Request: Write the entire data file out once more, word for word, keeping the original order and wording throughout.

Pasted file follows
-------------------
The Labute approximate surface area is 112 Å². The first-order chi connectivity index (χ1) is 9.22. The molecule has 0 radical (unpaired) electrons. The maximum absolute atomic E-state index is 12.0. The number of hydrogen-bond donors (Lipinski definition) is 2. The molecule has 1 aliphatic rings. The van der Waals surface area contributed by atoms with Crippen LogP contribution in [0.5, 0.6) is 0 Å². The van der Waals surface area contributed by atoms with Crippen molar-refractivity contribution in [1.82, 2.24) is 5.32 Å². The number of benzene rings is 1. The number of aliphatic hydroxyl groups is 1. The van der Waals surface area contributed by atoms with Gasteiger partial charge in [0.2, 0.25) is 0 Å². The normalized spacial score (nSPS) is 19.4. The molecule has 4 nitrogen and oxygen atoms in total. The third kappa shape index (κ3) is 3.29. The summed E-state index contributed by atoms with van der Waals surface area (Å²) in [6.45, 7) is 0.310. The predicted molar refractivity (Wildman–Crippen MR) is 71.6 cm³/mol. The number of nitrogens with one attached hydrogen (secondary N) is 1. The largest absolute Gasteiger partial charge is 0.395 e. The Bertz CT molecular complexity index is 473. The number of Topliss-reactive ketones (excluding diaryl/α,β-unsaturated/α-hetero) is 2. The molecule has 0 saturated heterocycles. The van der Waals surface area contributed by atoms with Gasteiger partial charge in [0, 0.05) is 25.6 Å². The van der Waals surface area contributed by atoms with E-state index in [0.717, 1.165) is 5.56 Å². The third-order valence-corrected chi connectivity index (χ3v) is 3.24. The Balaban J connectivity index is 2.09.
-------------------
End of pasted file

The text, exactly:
The Labute approximate surface area is 112 Å². The first-order chi connectivity index (χ1) is 9.22. The molecule has 0 radical (unpaired) electrons. The maximum absolute atomic E-state index is 12.0. The number of hydrogen-bond donors (Lipinski definition) is 2. The molecule has 1 aliphatic rings. The van der Waals surface area contributed by atoms with Crippen LogP contribution in [0.5, 0.6) is 0 Å². The van der Waals surface area contributed by atoms with Crippen molar-refractivity contribution in [1.82, 2.24) is 5.32 Å². The number of benzene rings is 1. The number of aliphatic hydroxyl groups is 1. The van der Waals surface area contributed by atoms with Gasteiger partial charge in [0.2, 0.25) is 0 Å². The normalized spacial score (nSPS) is 19.4. The molecule has 4 nitrogen and oxygen atoms in total. The third kappa shape index (κ3) is 3.29. The summed E-state index contributed by atoms with van der Waals surface area (Å²) in [6.45, 7) is 0.310. The predicted molar refractivity (Wildman–Crippen MR) is 71.6 cm³/mol. The number of nitrogens with one attached hydrogen (secondary N) is 1. The largest absolute Gasteiger partial charge is 0.395 e. The Bertz CT molecular complexity index is 473. The number of Topliss-reactive ketones (excluding diaryl/α,β-unsaturated/α-hetero) is 2. The molecule has 0 saturated heterocycles. The van der Waals surface area contributed by atoms with Gasteiger partial charge in [0, 0.05) is 25.6 Å². The van der Waals surface area contributed by atoms with E-state index in [0.717, 1.165) is 5.56 Å². The third-order valence-corrected chi connectivity index (χ3v) is 3.24. The Balaban J connectivity index is 2.09.